The paper said the podcast ‘Caliphate’ failed to meet editorial standards
The New York Times has returned one award and had another withdrawn over false reporting in “Caliphate,” the newspaper’s 2018 podcast series on militant group Islamic State.
After conducting a two-month-long investigation, the NY Times on Friday said the podcast did not meet editorial standards, reports BBC.
As a result of the revelation, NY Times has returned a Peabody Award for the podcast and the Overseas Press Club has withdrawn a Lowell Thomas Award given to the podcast’s producers.
The controversy revolves around Pakistan-born Shehroze Chaudhry, a central figure of the podcast who claims he had travelled to Syria and joined IS. Chaudhry was arrested by Canadian police in September and charged with hoax-terrorist activity.
Canadian broadcaster CBC in a 2017 report used Chaudhry’s alleged IS name Abu Huzaifa al-Kanadi. In the report, he claimed that he whipped a man for the militant group but never killed anyone.
However, in interviews with NY Times aired on Caliphate in 2018, Chaudhry claimed to have executed people for IS. After the recent internal investigation, NY Times said it had found no evidence that Chaudhry committed the atrocities he described, and that there was “a history of misinterpretations” over his involvement with the militant group.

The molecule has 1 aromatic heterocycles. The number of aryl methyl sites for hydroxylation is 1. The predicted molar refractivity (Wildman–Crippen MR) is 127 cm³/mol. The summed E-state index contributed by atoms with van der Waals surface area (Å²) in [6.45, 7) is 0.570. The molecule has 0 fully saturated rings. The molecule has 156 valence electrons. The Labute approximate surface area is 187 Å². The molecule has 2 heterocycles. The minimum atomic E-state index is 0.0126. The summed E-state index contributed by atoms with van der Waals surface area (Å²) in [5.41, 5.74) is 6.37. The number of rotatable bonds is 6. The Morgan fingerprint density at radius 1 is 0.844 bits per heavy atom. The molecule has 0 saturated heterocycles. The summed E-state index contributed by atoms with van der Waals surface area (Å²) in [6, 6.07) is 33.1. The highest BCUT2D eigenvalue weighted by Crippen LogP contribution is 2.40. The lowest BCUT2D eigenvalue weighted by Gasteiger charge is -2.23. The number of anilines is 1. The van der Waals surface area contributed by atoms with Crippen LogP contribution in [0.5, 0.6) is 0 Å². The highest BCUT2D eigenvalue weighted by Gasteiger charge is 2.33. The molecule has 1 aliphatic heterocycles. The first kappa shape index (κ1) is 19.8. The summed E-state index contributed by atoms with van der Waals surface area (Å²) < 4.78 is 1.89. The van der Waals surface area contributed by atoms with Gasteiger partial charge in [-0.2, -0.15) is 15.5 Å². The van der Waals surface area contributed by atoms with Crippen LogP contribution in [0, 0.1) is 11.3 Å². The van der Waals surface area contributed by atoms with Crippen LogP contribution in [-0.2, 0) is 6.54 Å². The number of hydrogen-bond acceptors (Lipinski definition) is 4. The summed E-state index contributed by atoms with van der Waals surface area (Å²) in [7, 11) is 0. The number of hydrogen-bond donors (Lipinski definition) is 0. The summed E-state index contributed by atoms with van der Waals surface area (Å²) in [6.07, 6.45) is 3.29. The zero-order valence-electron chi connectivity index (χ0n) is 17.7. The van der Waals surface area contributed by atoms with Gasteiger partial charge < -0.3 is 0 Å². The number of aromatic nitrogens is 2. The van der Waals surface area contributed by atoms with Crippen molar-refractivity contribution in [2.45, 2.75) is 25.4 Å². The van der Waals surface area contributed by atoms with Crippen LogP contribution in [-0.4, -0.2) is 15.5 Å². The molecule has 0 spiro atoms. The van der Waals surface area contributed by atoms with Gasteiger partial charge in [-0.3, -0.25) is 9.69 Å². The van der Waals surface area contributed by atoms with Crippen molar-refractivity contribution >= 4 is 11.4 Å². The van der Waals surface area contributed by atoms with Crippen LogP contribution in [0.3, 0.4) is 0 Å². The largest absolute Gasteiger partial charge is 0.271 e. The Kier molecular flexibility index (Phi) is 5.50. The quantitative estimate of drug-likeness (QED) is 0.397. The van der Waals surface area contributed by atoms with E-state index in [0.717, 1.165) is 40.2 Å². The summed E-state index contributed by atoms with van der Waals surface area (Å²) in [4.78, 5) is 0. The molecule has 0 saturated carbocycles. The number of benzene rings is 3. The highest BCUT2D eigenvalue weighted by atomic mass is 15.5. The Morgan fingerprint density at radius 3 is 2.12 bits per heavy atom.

As quoted by BBC, NY Times Executive Editor Dean Basquet in a podcast on Friday said: “This failing was not about one reporter. I think it was an institutional failing.”
Podcast host Rukmini Callimachi, a four-time finalist for the Pulitzer Prize, has been reassigned from the terrorism beat. In a statement on Twitter, she has apologized for “what we missed and what we got wrong.”